Whilst in Ohio, Statius Muller also performed in New York. He left the university after five years when offered a teaching post in Puerto Rico at the Casals Conservatory. Unfortunately, lack of funding resulted in the job falling through and the family was forced to return to Curaçao. There he was approached by the government to participate in the founding of a security service, and Statius Muller the musician became ‘James Bond’.

It was this new career in Security and Intelligence that later brought him and his family to The Hague and abruptly put a definite end to a promising music career. No longer able to perform, Statius Muller turned to composing and it was in this period, living in The Hague, that some of his best known works were composed. Later, he would move to Brussels and work for NATO.

After retiring in 1995, he returned to Curaçao and dedicated himself to his first love, music. Since then he has performed at numerous prestigious venues such as the Kosciusko Foundation’s concert hall on several occasions and in 1999, at the Alice Tully Hall at Lincoln Center, commemorating the 150th anniversary of Chopin’s death. Statius Muller was asked to perform his waltz ‘Nostalgia’ at this occasion, which prompted Billy Joel, announcing him, to say that ‘this is what our evening is all about’. A couple of years ago Statius Muller had the privilege of performing in Chopin’s family home in Zelazowa Wola where he performed several of Chopin’s mazurkas.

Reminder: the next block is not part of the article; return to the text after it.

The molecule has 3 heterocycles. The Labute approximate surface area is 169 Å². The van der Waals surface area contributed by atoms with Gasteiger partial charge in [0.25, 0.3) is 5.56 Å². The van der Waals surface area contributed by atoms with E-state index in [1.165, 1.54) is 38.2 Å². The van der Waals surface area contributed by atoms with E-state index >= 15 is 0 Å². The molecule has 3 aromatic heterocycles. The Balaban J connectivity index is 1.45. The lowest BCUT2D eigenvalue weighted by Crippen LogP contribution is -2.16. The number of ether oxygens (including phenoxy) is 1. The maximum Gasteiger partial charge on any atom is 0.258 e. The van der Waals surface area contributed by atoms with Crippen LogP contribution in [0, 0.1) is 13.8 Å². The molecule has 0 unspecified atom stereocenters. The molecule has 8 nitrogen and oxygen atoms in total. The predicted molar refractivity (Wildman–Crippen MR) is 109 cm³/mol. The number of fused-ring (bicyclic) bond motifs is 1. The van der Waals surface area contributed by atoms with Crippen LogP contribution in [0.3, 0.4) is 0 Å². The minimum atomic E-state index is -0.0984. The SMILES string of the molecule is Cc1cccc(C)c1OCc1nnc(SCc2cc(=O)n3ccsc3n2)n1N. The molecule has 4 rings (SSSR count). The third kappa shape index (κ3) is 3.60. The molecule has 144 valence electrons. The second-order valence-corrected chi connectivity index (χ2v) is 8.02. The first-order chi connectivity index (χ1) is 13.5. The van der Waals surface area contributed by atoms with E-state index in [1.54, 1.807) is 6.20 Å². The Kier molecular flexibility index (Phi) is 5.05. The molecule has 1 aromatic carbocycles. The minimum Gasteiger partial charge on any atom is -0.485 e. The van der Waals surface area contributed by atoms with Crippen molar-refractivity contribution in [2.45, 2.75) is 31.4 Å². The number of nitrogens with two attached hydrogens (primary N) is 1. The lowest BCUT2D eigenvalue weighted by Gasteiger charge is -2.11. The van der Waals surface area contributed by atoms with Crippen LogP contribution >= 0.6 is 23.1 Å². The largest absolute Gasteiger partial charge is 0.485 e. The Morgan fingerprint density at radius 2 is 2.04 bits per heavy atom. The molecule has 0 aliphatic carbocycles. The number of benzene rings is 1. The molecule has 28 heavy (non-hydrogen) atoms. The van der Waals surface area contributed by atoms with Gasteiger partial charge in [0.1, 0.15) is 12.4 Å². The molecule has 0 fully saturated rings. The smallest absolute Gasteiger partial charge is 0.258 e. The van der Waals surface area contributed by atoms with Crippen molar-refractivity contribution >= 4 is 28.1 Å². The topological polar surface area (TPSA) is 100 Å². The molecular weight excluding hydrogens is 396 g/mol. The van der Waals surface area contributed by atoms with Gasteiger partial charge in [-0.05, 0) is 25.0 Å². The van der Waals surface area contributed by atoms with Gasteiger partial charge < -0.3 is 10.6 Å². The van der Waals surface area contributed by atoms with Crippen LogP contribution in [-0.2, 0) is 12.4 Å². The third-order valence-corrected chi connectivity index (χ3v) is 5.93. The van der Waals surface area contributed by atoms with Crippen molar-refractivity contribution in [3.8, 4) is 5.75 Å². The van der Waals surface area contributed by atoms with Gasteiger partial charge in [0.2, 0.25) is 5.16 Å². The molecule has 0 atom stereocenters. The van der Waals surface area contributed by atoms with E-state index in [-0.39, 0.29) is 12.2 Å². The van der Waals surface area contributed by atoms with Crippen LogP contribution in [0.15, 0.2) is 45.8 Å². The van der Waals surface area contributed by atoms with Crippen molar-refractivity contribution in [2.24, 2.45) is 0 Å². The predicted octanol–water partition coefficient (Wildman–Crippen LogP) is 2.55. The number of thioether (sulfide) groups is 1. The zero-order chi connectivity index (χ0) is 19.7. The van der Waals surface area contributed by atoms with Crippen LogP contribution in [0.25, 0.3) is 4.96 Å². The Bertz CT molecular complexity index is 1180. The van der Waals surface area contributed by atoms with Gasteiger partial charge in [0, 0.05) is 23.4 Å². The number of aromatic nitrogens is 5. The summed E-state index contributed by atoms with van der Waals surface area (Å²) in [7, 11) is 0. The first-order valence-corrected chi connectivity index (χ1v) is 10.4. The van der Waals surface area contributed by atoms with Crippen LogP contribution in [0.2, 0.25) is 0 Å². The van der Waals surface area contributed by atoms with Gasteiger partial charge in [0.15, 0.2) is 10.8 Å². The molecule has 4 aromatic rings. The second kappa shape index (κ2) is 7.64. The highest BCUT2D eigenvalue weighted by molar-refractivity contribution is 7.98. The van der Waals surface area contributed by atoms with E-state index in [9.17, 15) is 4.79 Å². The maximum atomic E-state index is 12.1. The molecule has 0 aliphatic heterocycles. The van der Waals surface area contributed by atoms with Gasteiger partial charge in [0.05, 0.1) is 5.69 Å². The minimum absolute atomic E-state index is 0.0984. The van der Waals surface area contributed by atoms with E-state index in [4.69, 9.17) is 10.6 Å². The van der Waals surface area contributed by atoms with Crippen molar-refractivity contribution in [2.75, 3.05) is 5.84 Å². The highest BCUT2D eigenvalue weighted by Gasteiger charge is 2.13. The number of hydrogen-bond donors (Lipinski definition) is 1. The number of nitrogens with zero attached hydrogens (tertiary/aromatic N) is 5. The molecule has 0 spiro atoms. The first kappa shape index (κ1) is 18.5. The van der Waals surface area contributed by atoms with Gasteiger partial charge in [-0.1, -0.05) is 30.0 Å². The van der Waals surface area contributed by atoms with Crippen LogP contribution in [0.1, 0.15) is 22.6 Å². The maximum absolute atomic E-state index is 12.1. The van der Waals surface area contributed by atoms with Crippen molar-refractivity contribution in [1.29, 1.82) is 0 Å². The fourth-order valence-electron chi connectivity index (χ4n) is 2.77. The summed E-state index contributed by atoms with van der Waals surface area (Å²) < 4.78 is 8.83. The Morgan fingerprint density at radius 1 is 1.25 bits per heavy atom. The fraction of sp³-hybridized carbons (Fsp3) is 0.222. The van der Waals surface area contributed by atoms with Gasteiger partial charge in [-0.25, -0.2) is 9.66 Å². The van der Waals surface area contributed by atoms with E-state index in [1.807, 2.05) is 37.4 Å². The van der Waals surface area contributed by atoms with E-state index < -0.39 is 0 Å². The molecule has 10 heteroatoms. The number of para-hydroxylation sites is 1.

Today he is in constant demand for radio and television interviews, sits in judging panels inspiring young talent, and his unique life and family history has been documented in many books on Curaçao. A documentary film made by Dutch film maker, Alaric Smeets, was recently completed under the title ‘Nostalgia’ named after what has become his most famous signature piece. The documentary is due to be released shortly.

What makes his music so unique?

‘My music is based on rhythms of two origins – Afro-Caribbean and European – the connection I make has a personal nature. On the whole, African rhythms are duple meter and full of syncopation which is an accent or stress in a musical phase placed in a spot where one does not expect it or lack of stress in a spot where one would have expected it. In dance music syncopations are responded to physically during the dance – the body corrects the absence or unexpected inclusions of accents. What I do is take a basic dance rhythm, but I do not play it in the strict manner that would be necessary if it were to be danced to. Dance music requires strict adherence to the rhythm.’

‘Characteristic of my music is that the melodic themes used are best placed within the framework of musical miniatures. My pieces rarely extend beyond the length of three minutes and are complete works in themselves. They are played with the freedom of rubatos, allowing for lingering in a particularly romantic moment and returning time that was borrowed from it before, and giving it back to restore the balance. Of all romantic composers, none had a more perfect perception of the importance of rubato than Chopin.’

He digs deeper into the forms and history of African rhythms and explains how Chopin’s mazurkas came to the Caribbean, how the Habanera moved from Cuba to France, and what are the basic rhythms of a danza, tumba, rumba . . .

His mobile beeps and he shares that his next port of call is dinner with friends, so it’s time to leave and I say goodbye to an extraordinary man.